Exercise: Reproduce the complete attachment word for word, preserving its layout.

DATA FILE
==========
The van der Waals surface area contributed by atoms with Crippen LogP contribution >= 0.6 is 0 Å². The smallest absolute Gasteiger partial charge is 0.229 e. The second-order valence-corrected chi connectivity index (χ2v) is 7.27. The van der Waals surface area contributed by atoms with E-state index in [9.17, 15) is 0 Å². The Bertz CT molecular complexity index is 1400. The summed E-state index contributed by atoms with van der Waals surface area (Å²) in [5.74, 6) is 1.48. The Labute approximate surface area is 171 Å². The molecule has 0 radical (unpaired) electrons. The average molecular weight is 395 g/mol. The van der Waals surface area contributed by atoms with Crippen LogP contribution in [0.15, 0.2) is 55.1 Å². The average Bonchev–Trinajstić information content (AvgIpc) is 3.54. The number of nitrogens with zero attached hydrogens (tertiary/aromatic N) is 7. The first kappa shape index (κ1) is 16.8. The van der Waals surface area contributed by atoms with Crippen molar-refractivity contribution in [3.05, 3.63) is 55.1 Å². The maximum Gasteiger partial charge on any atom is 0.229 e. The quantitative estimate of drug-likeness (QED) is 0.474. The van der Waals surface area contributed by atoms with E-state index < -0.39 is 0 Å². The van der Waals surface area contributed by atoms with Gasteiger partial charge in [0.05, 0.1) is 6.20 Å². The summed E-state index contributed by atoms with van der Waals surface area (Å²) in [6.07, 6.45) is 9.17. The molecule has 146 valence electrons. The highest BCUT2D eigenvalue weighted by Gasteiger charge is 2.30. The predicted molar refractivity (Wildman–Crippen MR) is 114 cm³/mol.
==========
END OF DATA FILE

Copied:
The van der Waals surface area contributed by atoms with Crippen LogP contribution >= 0.6 is 0 Å². The smallest absolute Gasteiger partial charge is 0.229 e. The second-order valence-corrected chi connectivity index (χ2v) is 7.27. The van der Waals surface area contributed by atoms with E-state index in [9.17, 15) is 0 Å². The Bertz CT molecular complexity index is 1400. The summed E-state index contributed by atoms with van der Waals surface area (Å²) in [5.74, 6) is 1.48. The Labute approximate surface area is 171 Å². The molecule has 0 radical (unpaired) electrons. The average molecular weight is 395 g/mol. The van der Waals surface area contributed by atoms with Crippen LogP contribution in [0.15, 0.2) is 55.1 Å². The average Bonchev–Trinajstić information content (AvgIpc) is 3.54. The number of nitrogens with zero attached hydrogens (tertiary/aromatic N) is 7. The first kappa shape index (κ1) is 16.8. The van der Waals surface area contributed by atoms with Crippen molar-refractivity contribution in [3.05, 3.63) is 55.1 Å². The maximum Gasteiger partial charge on any atom is 0.229 e. The quantitative estimate of drug-likeness (QED) is 0.474. The van der Waals surface area contributed by atoms with E-state index < -0.39 is 0 Å². The van der Waals surface area contributed by atoms with Gasteiger partial charge in [0.05, 0.1) is 6.20 Å². The summed E-state index contributed by atoms with van der Waals surface area (Å²) in [6.07, 6.45) is 9.17. The molecule has 146 valence electrons. The highest BCUT2D eigenvalue weighted by Gasteiger charge is 2.30. The predicted molar refractivity (Wildman–Crippen MR) is 114 cm³/mol.